Your Daylilies Are Here!
Some tips on how to take care of your daylilies now–and later!
What to do now:
- Open the box to give your daylilies some air.
- Plant as soon as you can: Your daylilies can wait a few days, or longer if necessary, to be planted, but the sooner the better! Until you can plant your daylilies, open up the box and keep it somewhere cool and shaded. (Don’t leave them sitting in the sun!)
How to Plant:
- Don’t divide your daylilies! The big plants we send are healthier and more likely to
bloom their first season if you plant them like they are, rather than splitting them into smaller plants.
- Plant somewhere sunny! (or at least partly sunny)
- Any decent garden soil should be fine. If your soil is particularly sandy or
heavy, you may want to amend with compost or a soil amendment.
- Dig a hole: larger than the root mass and deep enough so the crown of the plant (where the roots meet the leaves) is about an inch below the surface. You see that band of white at the base of the foliage? That’s the depth it was planted when it was growing in our fields.
- Cover the roots with soil and water them well. Keep them well watered for at least the first few weeks.
What to do later:
Keep your daylilies well watered:
Daylilies are drought tolerant, but giving them plenty of water is the most important thing you can do for best performance.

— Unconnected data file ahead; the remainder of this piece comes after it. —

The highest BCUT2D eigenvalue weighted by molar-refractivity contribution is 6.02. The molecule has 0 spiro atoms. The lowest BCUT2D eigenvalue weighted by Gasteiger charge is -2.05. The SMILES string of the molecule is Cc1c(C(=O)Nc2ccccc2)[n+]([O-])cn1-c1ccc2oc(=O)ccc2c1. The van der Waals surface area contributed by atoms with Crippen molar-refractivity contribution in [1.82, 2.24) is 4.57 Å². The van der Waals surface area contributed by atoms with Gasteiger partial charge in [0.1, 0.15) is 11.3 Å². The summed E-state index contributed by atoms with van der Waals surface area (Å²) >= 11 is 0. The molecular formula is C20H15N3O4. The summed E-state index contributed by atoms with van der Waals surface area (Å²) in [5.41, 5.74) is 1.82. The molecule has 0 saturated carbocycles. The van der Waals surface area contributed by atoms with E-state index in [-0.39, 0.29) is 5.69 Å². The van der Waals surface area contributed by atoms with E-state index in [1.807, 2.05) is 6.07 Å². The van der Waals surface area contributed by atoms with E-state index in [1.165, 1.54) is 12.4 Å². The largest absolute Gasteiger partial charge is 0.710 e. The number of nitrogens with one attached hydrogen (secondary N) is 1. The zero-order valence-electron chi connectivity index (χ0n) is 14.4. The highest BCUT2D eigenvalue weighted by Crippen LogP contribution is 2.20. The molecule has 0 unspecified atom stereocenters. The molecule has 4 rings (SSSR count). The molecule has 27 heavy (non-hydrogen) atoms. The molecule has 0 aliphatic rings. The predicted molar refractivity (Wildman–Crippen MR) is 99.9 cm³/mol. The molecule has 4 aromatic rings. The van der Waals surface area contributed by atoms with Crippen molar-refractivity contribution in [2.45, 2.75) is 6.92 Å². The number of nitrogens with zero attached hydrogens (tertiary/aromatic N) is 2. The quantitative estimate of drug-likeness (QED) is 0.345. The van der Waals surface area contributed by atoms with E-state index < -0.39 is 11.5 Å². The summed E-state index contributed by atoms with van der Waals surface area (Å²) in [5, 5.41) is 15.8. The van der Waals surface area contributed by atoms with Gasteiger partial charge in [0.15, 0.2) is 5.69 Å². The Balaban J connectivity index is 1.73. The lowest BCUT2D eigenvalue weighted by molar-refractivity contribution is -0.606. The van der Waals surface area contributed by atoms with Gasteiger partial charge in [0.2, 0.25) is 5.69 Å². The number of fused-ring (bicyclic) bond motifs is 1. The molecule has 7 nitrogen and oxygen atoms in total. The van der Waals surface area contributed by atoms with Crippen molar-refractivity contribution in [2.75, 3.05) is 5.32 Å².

- When to fertilize – We recommend fertilizing in the spring, when most of the danger of frost has passed. Some folks also fertilize in the fall.
- What kind of fertilizer – Daylilies aren’t picky. We recommend that you use a general balanced fertilizer. They do like nitrogen, so you may consider supplementing with some additional nitrogen.
- How to fertilize – Just sprinkle granular fertilizer around the plants, or soak the plant and surrounding area if you’re using liquid fertilizer.
- Can you over-fertilize? Yes, but it’s kind of unusual. If you over-fertilize you may get lots of outstanding foliage, but few blooms. (This is kind of extreme, but we hear from a few folks each year in this situation.)
Mulch is great! It helps hold moisture in the soil and also helps keep weeds down. Daylilies aren’t particular, any common mulch material should be fine.
Daylilies don’t need to be divided every year. Most varieties can go 3-5 years (or longer) without needing to be divided.
- How will you know when to divide? If you notice your daylilies aren’t blooming as well as they used to, they may need to be divided.
- How to divide? Dividing daylilies is simple; you usually just need to dig them up and pull the plants apart. If they’re hard to pull apart, use a knife to pry or cut them apart. You’ll usually want to transplant a daylily clump with at least three fans (like the size we send) as smaller plants will take longer to bloom.